Front-runners film screened
SASKATOON — In 1967, nine Aboriginal boys, champion cross-country runners from Manitoba, were asked by organizers to run the torch for the Pan-American games from Minnesota to Winnipeg, 500 miles in six days. But when they reached the Winnipeg stadium, they were barred from entry, and a non-Aboriginal male brought the torch in. Local organizers felt the final runner needed to be someone “more representative of a true Canadian.”
William Merasty from the Sandy Bay and Pelican Narrows area was one of those nine Aboriginal boys, and one of the seven who returned for an official apology in 1999 (two had passed away before the apology came.)
“I was excited when they called. The first trip had been a real eye-opener for us, travelling like that, we were treated like royalty along the way,” Merasty said. Despite Saskatchewan roots, he was in a northern Manitoba boarding school at the time.
“The run was a great experience. But I was from Saskatchewan, they were all from Manitoba; the other guys were Ojibwe, I spoke Cree. I was a banana in an apple bin,” he joked. When he was brought into the packed and cheering stadium in 1999 on canoe-shaped floats with the other runners, it was indescribable. “I broke into a big smile. I knew my son was in the crowd there, and I was trying to wave to where I thought he was.”
Laura Robinson, a journalist who was in attendance at the 1999 event, interviewed all the men and wrote a piece for the publication Aboriginal Voices, later creating a play, Front Runners, during a writing residency in Calgary — the inspiration for her later screenplay which was made into a film. The term “front runners” comes from the Anishnaabe word niigaanibatowaad; many of the young men had been front-running on traplines, to break snow before the sled-dogs, which was why they were such strong distance runners.
Oskayak School hosted a special screening of the film in early October, with students from their law class hosting, attending, drumming, and filming. Mary Eberts of the University of Saskatchewan was one of the hosts and organizers, while Rachel Snow, from the College of Law, also joined in a panel with Merasty, Robinson, and Shannon Loutitt, a local honour-runner.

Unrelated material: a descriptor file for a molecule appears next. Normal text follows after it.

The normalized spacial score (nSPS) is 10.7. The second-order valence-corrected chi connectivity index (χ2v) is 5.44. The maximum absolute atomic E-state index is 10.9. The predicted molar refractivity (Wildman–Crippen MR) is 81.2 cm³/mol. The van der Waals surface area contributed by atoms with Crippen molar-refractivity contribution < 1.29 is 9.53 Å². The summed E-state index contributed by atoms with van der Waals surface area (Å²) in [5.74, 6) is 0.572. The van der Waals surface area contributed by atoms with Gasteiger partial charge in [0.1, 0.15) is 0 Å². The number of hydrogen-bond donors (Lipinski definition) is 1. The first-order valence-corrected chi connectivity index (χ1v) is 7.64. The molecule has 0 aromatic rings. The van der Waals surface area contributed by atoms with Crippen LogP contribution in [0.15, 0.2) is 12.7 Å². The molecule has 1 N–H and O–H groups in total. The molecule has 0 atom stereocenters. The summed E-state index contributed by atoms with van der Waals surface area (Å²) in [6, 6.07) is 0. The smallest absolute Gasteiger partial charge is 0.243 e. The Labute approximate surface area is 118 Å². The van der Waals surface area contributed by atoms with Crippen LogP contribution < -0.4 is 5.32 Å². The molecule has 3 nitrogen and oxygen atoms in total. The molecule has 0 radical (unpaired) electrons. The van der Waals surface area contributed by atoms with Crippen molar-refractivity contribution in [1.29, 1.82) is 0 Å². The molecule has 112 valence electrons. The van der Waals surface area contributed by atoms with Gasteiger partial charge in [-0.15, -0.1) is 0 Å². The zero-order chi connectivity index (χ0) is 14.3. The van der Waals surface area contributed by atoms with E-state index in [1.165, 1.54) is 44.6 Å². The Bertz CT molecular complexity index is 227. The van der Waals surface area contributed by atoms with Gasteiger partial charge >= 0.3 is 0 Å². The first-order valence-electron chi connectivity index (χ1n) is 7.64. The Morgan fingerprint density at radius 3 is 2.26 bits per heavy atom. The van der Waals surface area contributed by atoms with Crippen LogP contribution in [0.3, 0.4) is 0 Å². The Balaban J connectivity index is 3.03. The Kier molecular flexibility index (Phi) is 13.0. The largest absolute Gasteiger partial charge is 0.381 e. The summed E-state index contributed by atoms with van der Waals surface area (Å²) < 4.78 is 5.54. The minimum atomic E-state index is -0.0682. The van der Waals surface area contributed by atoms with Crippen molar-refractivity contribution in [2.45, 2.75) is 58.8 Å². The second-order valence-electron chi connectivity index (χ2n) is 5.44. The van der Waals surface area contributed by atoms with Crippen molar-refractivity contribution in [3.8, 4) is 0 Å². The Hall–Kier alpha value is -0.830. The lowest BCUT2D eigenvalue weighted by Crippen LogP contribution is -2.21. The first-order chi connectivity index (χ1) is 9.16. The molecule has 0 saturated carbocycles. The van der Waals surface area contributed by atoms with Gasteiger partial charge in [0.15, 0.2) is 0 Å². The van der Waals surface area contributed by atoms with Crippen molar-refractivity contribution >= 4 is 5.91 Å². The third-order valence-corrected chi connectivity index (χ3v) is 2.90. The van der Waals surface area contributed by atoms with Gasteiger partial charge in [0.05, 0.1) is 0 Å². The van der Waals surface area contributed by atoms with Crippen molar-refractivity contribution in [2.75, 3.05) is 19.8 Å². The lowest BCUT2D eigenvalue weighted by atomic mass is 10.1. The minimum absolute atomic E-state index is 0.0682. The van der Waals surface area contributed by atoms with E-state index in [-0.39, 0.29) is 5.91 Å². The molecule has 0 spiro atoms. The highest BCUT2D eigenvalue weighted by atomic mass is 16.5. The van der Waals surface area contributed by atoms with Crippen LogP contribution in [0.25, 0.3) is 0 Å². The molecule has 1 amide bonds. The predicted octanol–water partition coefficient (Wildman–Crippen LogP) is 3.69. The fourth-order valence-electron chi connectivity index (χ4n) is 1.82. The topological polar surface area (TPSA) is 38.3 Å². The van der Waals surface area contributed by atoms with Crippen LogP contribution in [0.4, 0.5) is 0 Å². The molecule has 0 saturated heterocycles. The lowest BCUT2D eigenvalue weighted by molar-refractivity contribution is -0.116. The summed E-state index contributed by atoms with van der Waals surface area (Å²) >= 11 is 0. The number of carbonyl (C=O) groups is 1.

“When our stories don’t get heard, the gift and the magic and the treasures don’t get passed on,” noted Loutitt, before presenting Robinson with one of her triathlon medals as a way of thanking her for her story-telling. She also gifted Merasty a piece of the grandmother cloth from her Tom Longboat Boston Marathon honour-run.“Thank you William — your story was one of huge sacrifice but also a huge lesson. It will never be forgotten.”
Merasty was very moved; he remembers a poster of Tom Longboat in his Grade 1 class at residential school.
“I am one of those who admitted I really loved residential school, it really became my home. But as a result I drifted further and further away from my parents and grandparents. I was four years old when I left home. When I saw my mother at Christmas, it took me a while to recognize her.”
He says that while he wasn’t physically abused, it affected him mentally and emotionally. Another experience of residential school was the constant hunger — “The food was terrible,” so he would load up on bread at breakfast — and emotional hunger as well. But he mostly focuses on the positive, while being honest about the long-term effects.
Rachel Snow spoke about the film screening, saying that her response to it was positive: the representative character chooses to coach young people in running, rather than letting the experiences of racism and abuse destroy him, much like Merasty himself.
“I liked the way there was a positive ending, that someone could have a healing,” Snow noted. She urged the young people to remember, “We were always warriors, we have to be willing to fight for this land and what we have been given, being a front-runner today by technology, education, and traditional knowledge. We speak the language of the non-Aboriginal people. It is time for them to learn ours.”
Robinson, the non-Aboriginal member of the panel, agreed.
“You have to base a country on truth,” noted Robinson. “We have these fairy tales of official Canadian history, this place of equality and justice and peace, that simply aren’t true.”